and i want to tell you a bit about my father, who passed away 12 years ago. it was my father who awakened my interest in buddhism. buddhism was a philosophy that suited my father well. when i think of him, the first emotional images that arise are of a calm but passionate man, who was intimately aware of the nature of illusion, and who was infinitely compassionate yet unentangled with other people’s suffering. he also had an all-encompassing sense of humour that often seemed to hold the whole world’s vast absurdity in his loving, warm hands. yes, he talked about buddhism here and there, but more than that, he was an example of it. i don’t think i ever heard him use a phrase like “living in the moment” but even in his darkest days (and there were many!) there was always a sense of presence about him; perhaps he often did not live in the moment but he was frequently aware of it, and it showed.

it is interesting that this immediate recall i have of him is always much louder and more intense than the other stuff: like many “gurus” (a very charismatic man, he was a strong influence on those around him, most of them fellow artists), he was fallible in countless ways. he was manipulative and had that impossible sense of entitlement so typical of the european aristocracy that had survived the upheavals of history anything but intact. this man was also addicted to just about anything that caught his fancy, and struggling, for his life many times, with bipolar disorder.

and yet, as i paint this all-round picture, these all-too-apparent shortcomings serve nothing but to enrich the image of my father that i carry in my heart.

i am deeply grateful that i can say “yes” to all that my father was. that, too, comes from him: this fierce doctrine of inclusion and acceptance.

thank you, father. or let me talk to him directly, in german:

pappi, danke fuer all die geschenke, mit denen du mich ueberhaeuft hast. danke, dass du mir den buddha geschenkt has.

and now: let’s move on to the carnival:

the essence of the sutra is a poem
i really like opening this carnival with a poem. in this post, the sutra on knowing the better way to live alone – thich nhat hanh we hear

the essence of the sutra is a poem. the buddha wrote poems, but the poems of the buddha were more designed to show us how to practice. the gatha which talks about the art of living alone is called the bhaddekaratta gatha, bhaddekaratta means “the best way to live alone.” many people have mistranslated this title: one master translated it as “practicing for one night.” there’s also another master who translated this title as “being present.” the correct translation is to say “the better way to practice living alone.” this poem says:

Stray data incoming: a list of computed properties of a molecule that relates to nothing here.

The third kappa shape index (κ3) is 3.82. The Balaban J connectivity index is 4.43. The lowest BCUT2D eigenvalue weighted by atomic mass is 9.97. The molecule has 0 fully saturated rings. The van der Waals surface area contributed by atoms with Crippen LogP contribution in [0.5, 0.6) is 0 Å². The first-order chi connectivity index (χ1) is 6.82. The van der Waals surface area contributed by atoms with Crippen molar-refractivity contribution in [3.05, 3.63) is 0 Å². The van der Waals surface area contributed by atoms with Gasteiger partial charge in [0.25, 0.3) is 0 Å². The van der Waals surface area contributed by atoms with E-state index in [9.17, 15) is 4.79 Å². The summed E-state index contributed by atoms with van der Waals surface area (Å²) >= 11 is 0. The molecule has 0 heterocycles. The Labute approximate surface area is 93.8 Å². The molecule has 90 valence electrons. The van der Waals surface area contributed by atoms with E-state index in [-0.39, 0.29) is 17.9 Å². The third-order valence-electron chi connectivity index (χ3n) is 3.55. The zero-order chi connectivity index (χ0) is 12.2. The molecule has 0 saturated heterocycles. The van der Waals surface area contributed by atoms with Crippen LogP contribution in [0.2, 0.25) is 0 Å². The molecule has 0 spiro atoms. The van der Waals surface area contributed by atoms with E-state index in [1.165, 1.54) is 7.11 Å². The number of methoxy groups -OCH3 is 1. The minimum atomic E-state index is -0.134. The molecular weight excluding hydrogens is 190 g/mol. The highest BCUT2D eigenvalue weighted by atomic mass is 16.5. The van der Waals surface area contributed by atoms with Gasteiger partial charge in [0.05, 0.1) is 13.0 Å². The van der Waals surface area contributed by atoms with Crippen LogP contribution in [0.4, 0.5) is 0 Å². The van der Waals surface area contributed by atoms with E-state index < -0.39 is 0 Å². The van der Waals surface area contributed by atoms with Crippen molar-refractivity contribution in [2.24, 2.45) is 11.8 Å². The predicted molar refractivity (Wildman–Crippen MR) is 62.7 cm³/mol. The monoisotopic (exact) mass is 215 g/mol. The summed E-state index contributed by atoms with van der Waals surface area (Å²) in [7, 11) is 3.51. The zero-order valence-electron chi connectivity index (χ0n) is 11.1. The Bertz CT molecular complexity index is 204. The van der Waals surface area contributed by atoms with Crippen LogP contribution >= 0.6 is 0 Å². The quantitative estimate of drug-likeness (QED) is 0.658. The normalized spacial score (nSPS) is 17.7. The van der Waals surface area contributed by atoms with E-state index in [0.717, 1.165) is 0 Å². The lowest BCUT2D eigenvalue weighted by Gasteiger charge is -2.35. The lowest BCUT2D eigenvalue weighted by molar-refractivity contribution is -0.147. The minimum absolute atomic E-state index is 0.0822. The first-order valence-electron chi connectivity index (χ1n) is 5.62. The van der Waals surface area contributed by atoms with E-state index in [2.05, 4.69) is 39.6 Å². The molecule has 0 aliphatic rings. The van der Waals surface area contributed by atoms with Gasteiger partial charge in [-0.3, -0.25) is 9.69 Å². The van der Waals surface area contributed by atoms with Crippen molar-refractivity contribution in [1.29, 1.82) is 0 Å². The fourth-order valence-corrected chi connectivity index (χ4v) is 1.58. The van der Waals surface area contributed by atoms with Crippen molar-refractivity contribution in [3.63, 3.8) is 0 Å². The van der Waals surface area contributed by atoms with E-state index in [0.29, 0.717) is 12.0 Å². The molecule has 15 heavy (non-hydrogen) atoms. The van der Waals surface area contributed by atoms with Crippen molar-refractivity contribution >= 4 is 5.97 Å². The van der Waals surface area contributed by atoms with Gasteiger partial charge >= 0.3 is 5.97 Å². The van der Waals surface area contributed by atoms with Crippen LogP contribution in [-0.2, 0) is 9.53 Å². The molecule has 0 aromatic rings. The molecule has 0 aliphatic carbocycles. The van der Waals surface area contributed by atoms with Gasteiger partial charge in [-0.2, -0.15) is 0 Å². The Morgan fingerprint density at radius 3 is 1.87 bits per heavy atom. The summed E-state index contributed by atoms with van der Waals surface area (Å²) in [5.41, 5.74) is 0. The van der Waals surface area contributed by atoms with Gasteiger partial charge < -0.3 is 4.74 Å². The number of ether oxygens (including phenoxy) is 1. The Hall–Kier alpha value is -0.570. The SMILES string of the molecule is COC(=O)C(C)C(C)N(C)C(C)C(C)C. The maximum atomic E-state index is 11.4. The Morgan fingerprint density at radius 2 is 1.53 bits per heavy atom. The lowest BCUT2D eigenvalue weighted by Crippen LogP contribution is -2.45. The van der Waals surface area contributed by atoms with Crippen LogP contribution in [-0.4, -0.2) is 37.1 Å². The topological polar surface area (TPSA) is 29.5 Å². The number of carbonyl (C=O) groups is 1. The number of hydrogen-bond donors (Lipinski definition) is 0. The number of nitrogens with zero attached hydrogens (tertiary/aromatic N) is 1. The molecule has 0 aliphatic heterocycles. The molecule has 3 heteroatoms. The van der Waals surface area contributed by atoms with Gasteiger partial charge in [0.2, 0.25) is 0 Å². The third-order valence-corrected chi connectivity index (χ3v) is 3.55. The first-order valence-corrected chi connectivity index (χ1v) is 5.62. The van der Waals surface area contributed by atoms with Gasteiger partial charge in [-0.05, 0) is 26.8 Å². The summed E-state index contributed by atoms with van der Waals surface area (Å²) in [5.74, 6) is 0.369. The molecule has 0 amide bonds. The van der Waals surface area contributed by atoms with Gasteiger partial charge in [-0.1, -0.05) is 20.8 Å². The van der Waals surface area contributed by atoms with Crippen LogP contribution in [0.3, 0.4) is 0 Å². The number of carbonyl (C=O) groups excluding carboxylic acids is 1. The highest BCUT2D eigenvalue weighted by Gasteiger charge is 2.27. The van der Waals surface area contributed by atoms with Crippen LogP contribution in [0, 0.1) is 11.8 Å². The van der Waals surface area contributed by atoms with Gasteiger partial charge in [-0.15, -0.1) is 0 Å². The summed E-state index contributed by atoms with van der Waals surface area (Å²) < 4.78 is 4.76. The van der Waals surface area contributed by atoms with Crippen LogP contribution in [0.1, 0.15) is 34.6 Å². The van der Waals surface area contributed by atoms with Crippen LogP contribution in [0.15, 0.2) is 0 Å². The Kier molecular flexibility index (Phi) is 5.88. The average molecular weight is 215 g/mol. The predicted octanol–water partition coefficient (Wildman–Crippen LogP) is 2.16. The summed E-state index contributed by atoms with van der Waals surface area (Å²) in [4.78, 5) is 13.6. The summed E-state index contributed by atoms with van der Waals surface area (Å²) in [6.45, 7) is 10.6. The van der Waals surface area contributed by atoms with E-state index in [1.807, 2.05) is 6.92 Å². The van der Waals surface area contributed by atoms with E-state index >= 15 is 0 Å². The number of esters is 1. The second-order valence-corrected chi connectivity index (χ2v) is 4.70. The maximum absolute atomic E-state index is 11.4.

do not pursue the past.
do not lose yourself in the future.
the past no longer is.
the future has not yet come.
looking deeply at life as it is
in the very here and now,
the practitioner dwells
in stability and freedom.

all of the essence of the buddha’s teachings lies in these words.

next, a post on loss by our friend chris, the martial artist, who has been a welcome guest here on this carnival quite a few times already. he talks about a topic that i have been thinking about lately, so i was happy to hear more about it. it is called investing in loss, investing in ego

the hero’s journey starts with self-reinforcement, passes through acceptance and internal quietude, to arrive at listening, learning and perhaps, ultimately, transcendence. this is the common path of spirituality and martial arts. to win, one must first be sincerely willing to lose more than just their footing.

as often, i am presenting this carnival in two parts. i find it contradictory to praise the simplicity of buddhism and then at the same time flood you with even more words than i usually do.

the second part will come out in the next few days, some time before june 20.

in the meantime, if you have an article about buddhism you would like to see featured here, please use this submission form.

and don’t forget

do not pursue the past.
do not lose yourself in the future.